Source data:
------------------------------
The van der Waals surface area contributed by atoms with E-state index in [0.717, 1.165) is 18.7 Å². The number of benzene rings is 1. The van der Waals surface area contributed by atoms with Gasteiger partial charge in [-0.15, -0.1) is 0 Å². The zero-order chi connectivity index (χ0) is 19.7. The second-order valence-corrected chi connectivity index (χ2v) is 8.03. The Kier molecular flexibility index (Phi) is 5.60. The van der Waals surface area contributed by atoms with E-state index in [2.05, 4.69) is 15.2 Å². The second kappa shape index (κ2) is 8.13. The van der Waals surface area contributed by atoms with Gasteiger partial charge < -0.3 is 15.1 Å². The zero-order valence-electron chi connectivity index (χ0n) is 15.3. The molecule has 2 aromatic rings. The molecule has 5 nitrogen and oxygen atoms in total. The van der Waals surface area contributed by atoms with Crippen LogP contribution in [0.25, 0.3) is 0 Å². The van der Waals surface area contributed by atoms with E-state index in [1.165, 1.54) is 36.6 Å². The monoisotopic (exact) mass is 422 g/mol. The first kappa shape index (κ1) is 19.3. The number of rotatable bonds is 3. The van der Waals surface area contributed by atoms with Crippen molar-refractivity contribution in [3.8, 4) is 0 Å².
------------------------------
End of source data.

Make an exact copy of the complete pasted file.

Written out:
The van der Waals surface area contributed by atoms with E-state index in [0.717, 1.165) is 18.7 Å². The number of benzene rings is 1. The van der Waals surface area contributed by atoms with Gasteiger partial charge in [-0.15, -0.1) is 0 Å². The zero-order chi connectivity index (χ0) is 19.7. The second-order valence-corrected chi connectivity index (χ2v) is 8.03. The Kier molecular flexibility index (Phi) is 5.60. The van der Waals surface area contributed by atoms with E-state index in [2.05, 4.69) is 15.2 Å². The second kappa shape index (κ2) is 8.13. The van der Waals surface area contributed by atoms with Gasteiger partial charge < -0.3 is 15.1 Å². The zero-order valence-electron chi connectivity index (χ0n) is 15.3. The molecule has 2 aromatic rings. The molecule has 5 nitrogen and oxygen atoms in total. The van der Waals surface area contributed by atoms with Crippen LogP contribution in [0.25, 0.3) is 0 Å². The van der Waals surface area contributed by atoms with E-state index in [1.165, 1.54) is 36.6 Å². The monoisotopic (exact) mass is 422 g/mol. The first kappa shape index (κ1) is 19.3. The number of rotatable bonds is 3. The van der Waals surface area contributed by atoms with Crippen molar-refractivity contribution in [3.8, 4) is 0 Å².